Barbra Streisand Recalls Judy Garland's Advice

News   Barbra Streisand Recalls Judy Garland's Advice
 
The entertainment icon also discusses the character of Rose in the much-awaited film remake of Gypsy.
Barbra Streisand
Barbra Streisand Nan Melville

In a recently published New York Times interview with Barbra Streisand conducted in late June, the entertainment icon, who is currently in the midst of a limited summer tour, spoke about her early-career relationship with the late stage and screen star Judy Garland.

It was in 1963 when Streisand, who was in her 20s, and Garland, 41, famously joined voices on a duet of “Happy Days Are Here Again” and “Get Happy.” “Afterward, she used to visit me and give me advice,” Streisand told the Times. “She came to my apartment in New York, and she said to me, ‘Don’t let them do to you what they did to me.’ I didn’t know what she meant then. I was just getting started.”

Watch the duet below:

Streisand also spoke about the on-again, off-again film version of Gypsy, which would cast the singing actress as the ultimate stage mother Rose.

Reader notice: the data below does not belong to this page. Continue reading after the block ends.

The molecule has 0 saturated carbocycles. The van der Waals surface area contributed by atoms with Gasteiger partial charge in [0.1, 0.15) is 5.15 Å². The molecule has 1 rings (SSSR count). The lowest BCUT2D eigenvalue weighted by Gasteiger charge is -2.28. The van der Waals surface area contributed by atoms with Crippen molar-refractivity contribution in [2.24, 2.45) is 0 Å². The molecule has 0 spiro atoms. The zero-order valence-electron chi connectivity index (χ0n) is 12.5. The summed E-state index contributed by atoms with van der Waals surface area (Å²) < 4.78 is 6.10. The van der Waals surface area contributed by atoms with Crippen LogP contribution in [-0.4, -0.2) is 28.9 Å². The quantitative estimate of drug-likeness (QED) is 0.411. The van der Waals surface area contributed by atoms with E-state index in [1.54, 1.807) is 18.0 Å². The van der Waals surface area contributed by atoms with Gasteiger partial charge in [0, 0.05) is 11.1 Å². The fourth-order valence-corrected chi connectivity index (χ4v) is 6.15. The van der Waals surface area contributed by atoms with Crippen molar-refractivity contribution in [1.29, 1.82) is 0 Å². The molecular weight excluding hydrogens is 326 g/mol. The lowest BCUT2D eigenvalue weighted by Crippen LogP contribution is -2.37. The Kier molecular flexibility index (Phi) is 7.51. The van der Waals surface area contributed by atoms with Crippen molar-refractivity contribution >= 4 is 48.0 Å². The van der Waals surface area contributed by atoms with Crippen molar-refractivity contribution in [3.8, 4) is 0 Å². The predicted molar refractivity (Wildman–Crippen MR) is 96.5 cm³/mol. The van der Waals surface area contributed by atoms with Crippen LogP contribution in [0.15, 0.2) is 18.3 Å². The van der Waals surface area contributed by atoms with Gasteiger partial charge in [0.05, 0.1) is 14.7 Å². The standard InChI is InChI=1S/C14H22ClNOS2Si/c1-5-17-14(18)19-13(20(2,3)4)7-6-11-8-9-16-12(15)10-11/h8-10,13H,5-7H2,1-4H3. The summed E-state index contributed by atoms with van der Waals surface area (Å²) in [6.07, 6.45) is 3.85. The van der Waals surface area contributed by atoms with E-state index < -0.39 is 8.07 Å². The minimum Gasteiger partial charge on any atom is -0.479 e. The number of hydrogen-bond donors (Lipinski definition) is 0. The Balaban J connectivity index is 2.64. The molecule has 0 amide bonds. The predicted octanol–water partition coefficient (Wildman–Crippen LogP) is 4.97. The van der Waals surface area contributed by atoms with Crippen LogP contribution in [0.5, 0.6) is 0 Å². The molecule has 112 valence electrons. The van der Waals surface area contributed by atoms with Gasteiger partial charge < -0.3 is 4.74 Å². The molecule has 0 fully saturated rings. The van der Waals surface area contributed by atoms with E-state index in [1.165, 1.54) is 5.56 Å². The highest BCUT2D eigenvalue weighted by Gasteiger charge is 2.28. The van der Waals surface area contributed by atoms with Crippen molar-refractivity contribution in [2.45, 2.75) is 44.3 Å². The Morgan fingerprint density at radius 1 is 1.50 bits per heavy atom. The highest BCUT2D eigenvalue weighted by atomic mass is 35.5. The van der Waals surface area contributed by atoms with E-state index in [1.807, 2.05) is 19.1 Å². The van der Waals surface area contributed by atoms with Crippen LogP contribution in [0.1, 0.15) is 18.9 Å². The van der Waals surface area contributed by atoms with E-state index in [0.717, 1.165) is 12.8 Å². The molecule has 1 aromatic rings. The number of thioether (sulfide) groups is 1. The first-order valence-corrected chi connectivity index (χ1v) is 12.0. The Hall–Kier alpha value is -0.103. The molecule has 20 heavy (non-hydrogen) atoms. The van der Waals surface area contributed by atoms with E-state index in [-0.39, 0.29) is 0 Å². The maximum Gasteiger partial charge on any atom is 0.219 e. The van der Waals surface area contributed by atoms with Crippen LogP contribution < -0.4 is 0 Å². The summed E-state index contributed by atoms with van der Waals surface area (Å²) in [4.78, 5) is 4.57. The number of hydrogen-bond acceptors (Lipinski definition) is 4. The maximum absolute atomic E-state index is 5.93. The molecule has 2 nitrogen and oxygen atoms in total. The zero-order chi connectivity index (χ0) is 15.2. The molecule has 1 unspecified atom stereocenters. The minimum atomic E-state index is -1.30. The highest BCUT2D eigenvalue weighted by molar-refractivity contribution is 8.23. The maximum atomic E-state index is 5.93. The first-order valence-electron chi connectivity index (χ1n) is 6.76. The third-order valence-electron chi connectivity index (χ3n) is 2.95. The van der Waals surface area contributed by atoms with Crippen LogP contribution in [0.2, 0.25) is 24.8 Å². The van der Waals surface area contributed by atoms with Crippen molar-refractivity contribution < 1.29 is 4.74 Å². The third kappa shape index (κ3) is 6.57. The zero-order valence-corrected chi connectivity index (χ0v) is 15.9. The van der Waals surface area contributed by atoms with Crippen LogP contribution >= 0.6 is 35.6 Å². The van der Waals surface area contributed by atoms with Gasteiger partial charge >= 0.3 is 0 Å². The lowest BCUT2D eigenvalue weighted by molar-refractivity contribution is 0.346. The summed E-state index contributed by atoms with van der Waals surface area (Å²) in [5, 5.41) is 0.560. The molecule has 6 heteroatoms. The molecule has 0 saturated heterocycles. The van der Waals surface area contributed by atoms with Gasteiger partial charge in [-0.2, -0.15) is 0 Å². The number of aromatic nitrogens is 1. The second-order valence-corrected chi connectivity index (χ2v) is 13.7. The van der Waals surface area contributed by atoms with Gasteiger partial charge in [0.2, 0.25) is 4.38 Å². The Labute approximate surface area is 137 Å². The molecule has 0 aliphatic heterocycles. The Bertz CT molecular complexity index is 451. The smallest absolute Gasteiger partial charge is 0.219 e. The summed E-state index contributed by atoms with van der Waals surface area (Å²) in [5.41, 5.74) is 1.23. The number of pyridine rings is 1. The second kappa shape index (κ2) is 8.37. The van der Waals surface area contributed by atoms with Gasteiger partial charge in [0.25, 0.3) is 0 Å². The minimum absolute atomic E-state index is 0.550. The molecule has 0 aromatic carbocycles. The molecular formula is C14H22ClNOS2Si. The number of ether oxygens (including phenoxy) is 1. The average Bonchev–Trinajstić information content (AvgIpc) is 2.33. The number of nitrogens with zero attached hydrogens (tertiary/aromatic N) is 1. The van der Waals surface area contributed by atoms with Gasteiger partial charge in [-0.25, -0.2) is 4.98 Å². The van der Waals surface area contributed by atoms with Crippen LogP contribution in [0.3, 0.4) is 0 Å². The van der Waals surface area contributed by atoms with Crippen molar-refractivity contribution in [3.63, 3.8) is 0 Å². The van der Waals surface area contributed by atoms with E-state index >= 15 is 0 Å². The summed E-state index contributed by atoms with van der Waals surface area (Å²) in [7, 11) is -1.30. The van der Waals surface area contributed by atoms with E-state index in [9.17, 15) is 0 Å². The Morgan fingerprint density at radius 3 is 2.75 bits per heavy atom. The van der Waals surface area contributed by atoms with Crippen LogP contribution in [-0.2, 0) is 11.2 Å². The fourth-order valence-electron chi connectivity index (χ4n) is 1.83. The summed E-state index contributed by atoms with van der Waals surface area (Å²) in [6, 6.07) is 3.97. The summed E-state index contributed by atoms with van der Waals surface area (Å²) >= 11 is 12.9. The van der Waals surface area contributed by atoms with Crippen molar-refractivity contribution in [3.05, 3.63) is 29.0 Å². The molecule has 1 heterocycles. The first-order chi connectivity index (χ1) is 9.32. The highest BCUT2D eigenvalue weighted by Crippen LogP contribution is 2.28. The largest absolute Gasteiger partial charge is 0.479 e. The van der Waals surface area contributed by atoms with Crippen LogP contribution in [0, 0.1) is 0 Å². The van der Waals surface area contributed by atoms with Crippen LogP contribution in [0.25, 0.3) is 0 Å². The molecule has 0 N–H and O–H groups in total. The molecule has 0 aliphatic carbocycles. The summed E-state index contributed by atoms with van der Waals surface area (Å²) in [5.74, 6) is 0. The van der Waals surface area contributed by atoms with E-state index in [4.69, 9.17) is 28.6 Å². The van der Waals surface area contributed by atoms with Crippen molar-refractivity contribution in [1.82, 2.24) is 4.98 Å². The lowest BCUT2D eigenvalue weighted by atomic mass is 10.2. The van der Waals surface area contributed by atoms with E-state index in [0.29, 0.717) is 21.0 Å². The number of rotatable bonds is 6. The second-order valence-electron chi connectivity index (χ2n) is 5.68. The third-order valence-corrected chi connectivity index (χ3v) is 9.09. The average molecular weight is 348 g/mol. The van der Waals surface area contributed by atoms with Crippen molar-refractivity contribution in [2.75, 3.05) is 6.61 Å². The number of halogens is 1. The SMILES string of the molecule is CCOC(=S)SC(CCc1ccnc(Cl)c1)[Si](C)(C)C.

The Times reports that the film is “in limbo,” with Streisand explaining, “I’m at their mercy. One day you’re going to do Gypsy, the next day it’s off.” About the character of Rose, Streisand told the Times, “I think she’s tough as nails, but a tough person who’s vulnerable inside, you know? It’s like a crab, something that’s jelly inside. What makes for anger is also hurt, and that gives you the depth of playing somebody like that.”

In July Richard LaGravenese, who is adapting the film script with Streisand, shared details on the planned film remake, including that it “won’t be the theatrical Gypsy” audiences know.

As previously reported, after Universal Pictures officially passed on the long-in-development Gypsy project, it was announced that STX Entertainment was in “advanced negotiations” to pick it up. Streisand is producing the film with Joel Silver (Lethal Weapon).

Gypsy features a book by Arthur Laurents, music by Jule Styne and lyrics by Stephen Sondheim. Based on the autobiography of stripper Gypsy Rose Lee, the musical focuses on her relationship with her mother, Rose Hovik, who shepherded her through the world of vaudeville when she was a child, always treating her as second-best to her sister, June.

Originally written for Broadway diva Ethel Merman, Gypsy was filmed in 1962 with Rosalind Russell in the role. It was remade for television in 1993 starring Bette Midler. Subsequent Broadway Roses include Angela Lansbury, Tyne Daly, Bernadette Peters and Patti LuPone.

Streisand's new solo recording is due later this month.


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